MRSA is a methicillin-resistant Staphylococcus aureus, a Staphylococcus aureus-type bacterium that has developed resistance to methicillin (penicillin type) and other antibiotics commonly used to treat staphylococcal infections.

Staphylococcus aureus is a bacterium that can be found in the nose and skin (especially in wet areas such as armpits, groin, hands) in one third of the healthy population. It is usually harmless, unless it enters the body through cuts or other wounds, and even then causes only minor skin changes, especially in healthy people.



The carrier of MRSA in the nose or skin without causing symptoms and clinical signs of the disease is called colonization. It is estimated that 1% of persons carrying Staphylococcus aureus are colonized with MRSA.


If MRSA penetrates the body, usually through cuts or other wounds and begins to multiply there, it will cause an infection accompanied by various symptoms depending on the site of infection. It can manifest as a skin infection (followed by pimples and ulcers), inflammation of the lungs and sepsis. Infection with MRSA is not a threat to healthy people, it usually causes infection in people with weakened immune systems.


Types of MRSA infection

Most often, MRSA infection is acquired during hospitalization or stay in other health care facilities, such as nursing homes or dialysis centers. This type of MRSA infection is called a Hospital MRSA (Health Care-Associated MRSA – HA-MRSA).Another type of MRSA infection occurs in the wider community, among the healthy population. This type of MRSA infection is called outpatient MRSA (Community-Associated MRSA – CA-MRSA).


How is it transmitted?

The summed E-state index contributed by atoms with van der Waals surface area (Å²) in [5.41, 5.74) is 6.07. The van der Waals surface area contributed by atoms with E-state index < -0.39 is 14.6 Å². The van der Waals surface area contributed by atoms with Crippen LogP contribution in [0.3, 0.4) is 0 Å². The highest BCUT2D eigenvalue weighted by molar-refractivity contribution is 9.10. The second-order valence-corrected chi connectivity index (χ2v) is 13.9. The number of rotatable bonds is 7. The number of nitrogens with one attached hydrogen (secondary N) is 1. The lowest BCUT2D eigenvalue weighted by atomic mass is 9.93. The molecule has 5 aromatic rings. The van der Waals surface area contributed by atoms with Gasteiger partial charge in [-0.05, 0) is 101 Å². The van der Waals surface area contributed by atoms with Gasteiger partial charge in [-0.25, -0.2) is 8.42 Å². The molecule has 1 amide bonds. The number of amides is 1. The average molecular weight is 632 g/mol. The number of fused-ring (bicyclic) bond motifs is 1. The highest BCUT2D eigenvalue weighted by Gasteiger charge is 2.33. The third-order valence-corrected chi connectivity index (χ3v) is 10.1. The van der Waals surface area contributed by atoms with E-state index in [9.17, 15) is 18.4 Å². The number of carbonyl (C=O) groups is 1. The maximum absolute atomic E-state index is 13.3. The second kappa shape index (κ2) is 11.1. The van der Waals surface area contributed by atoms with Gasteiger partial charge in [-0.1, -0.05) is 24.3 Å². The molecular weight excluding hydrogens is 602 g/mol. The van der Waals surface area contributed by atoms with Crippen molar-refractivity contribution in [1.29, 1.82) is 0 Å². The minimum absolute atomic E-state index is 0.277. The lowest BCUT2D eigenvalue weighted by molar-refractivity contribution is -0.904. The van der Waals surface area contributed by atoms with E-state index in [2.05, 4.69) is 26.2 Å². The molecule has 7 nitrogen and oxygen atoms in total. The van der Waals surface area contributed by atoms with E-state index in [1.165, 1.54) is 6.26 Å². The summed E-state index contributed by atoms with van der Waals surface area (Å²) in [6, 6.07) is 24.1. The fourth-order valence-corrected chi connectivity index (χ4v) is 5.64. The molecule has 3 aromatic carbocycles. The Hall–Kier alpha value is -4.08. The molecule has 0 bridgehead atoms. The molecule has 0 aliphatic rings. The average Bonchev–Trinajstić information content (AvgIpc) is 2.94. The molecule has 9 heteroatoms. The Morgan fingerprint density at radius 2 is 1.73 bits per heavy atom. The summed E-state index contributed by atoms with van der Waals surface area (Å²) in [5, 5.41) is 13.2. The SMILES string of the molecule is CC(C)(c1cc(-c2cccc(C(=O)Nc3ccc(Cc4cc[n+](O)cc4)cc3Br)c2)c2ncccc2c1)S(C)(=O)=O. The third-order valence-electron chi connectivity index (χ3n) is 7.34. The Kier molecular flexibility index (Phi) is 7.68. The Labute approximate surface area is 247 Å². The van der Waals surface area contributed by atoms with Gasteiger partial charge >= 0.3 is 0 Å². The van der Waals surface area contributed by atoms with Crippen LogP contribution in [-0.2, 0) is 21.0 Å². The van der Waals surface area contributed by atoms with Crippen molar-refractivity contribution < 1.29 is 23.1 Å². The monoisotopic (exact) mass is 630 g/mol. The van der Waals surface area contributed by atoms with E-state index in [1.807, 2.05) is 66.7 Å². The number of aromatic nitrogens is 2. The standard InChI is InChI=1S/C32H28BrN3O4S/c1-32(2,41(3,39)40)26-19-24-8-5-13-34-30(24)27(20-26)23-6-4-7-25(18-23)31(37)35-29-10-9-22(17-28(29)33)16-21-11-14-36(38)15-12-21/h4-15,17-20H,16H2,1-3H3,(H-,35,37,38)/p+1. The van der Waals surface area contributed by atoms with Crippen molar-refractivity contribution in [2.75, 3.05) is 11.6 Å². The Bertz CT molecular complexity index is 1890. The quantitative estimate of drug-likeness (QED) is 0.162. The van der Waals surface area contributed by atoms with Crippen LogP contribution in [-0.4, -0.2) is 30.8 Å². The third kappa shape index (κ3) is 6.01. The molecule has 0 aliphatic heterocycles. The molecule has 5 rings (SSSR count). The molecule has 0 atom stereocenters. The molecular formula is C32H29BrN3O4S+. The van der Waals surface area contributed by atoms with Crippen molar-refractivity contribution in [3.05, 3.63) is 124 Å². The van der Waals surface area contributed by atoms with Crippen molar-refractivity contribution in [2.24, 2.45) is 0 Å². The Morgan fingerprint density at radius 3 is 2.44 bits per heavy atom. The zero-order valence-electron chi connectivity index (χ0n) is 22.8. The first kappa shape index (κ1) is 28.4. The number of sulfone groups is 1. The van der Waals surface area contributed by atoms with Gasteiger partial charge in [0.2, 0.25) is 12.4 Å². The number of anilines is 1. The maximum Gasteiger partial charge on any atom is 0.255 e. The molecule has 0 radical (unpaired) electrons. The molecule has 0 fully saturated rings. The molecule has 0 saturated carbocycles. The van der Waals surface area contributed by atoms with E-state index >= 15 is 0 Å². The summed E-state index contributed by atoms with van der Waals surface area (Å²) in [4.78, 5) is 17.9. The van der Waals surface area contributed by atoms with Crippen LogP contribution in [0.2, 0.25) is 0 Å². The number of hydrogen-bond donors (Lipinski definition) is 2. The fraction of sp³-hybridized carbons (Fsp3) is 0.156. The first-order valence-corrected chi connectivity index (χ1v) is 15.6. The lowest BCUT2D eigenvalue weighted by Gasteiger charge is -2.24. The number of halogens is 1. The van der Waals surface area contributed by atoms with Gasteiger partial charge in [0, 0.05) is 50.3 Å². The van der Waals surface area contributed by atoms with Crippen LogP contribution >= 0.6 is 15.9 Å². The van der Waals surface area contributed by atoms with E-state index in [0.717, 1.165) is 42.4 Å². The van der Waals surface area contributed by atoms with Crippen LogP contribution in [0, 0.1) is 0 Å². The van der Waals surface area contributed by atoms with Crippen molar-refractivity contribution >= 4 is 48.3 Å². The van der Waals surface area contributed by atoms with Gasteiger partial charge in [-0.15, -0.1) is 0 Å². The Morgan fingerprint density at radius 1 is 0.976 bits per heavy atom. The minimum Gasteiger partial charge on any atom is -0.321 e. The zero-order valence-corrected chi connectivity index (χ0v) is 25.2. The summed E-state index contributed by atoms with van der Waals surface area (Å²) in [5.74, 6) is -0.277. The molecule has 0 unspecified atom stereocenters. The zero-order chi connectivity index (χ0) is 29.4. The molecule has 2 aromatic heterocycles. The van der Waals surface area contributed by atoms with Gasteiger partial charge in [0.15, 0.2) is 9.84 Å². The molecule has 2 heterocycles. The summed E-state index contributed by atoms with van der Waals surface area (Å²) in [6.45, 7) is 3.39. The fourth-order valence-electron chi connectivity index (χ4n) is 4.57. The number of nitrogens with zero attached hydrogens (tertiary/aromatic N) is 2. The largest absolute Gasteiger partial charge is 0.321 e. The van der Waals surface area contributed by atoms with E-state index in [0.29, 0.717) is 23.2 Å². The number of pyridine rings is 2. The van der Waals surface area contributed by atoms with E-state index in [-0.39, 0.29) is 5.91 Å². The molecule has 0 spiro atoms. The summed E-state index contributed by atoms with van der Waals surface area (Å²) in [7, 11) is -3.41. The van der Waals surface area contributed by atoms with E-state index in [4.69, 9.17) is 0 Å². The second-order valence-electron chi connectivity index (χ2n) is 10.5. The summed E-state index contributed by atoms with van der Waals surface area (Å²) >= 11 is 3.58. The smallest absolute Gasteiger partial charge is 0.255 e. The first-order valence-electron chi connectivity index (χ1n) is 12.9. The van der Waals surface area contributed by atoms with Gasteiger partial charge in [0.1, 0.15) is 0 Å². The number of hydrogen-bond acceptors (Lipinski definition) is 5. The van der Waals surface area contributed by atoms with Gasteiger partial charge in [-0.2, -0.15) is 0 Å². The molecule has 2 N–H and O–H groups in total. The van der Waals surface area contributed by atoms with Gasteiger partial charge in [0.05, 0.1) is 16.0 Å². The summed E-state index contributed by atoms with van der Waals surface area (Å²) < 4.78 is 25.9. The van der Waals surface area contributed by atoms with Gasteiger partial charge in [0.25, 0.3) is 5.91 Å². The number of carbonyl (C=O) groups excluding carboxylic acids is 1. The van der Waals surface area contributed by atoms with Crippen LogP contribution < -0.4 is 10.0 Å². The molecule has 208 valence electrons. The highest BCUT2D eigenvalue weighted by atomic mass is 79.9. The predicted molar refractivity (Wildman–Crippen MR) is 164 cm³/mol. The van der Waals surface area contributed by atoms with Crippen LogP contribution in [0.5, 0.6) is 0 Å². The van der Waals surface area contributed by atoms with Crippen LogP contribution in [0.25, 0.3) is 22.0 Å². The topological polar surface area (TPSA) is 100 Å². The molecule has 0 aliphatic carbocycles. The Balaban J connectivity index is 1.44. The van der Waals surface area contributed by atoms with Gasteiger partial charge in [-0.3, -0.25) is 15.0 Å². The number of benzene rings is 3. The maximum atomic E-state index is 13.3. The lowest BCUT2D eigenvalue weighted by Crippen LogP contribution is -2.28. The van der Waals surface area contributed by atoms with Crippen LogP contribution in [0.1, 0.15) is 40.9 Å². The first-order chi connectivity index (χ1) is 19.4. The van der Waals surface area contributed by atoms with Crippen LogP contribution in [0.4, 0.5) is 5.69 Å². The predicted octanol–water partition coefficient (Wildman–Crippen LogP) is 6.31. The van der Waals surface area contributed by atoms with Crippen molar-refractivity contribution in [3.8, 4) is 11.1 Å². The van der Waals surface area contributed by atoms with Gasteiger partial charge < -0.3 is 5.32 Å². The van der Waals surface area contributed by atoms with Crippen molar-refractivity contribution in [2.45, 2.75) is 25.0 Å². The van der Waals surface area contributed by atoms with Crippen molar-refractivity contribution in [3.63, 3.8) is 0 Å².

MRSA is present throughout the community, but is more common in hospitals and long-term care facilities (nursing homes, hemodialysis centers). If people have MRSA on their hands, they can pass it on to other people or to the objects they touch.

How is MRSA detected?

MRSA can only be detected by microbiological examination. For examinations, nasal swabs, throats, groin or perianal region are used in healthy individuals. People with MRSA infection, depending on the clinical picture and symptoms of the disease, receive nasal swabs, throats, skin changes, sores, blood, etc. Microbiological analysis takes 2-3 days.


Recommendations on How to Prevent Outpatient MRSA Transfer (Community-Associated MRSA – CA-MRSA)

Simple hygiene measures that will reduce the risk of spreading MRSA:• Wash your hands frequently with warm water and soap!• After washing your hands, dry them thoroughly with a paper towel!• Use a gel or hand sanitizer that contains alcohol when soap and water are unavailable. It can also be used when the hands look clean!• Do not touch wounds, damaged skin, or invasive devices unless your professional has given medical advice!·      Open wounds or damaged skin must be covered!• Do not take antibiotics without your doctor’s advice. Improper and intensive use of antibiotics may intensify the spread of resistant bacteria!• If your doctor recommends an antibiotic, take it exactly as prescribed and complete treatment completely.

How is MRSA treated?

Most people who are colonized with MRSA have no symptoms of infection and no treatment is necessary. But if they need to undergo some invasive medical intervention or surgery, colonization is at increased risk of infection. Only a physician decides whether it is needed, and if necessary how to “decolonize” it or treat it to remove as much MRSA as possible. Treatment of MRSA infection is administered by a physician, which may include topical treatment or oral antibiotics, and the physician again decides.

Is MRSA a risk for other people?

A person with MRSA poses no risk to healthy people in the environment, including the elderly, pregnant, children and infants. In case of contact with other people, they should take good care of hand hygiene, protect and cover open wounds, cuts or any skin changes with waterproof coating or patch. Anyone who is suspected to be a carrier of MRSA infection should consult with their GP who will advise him of the need for further treatment.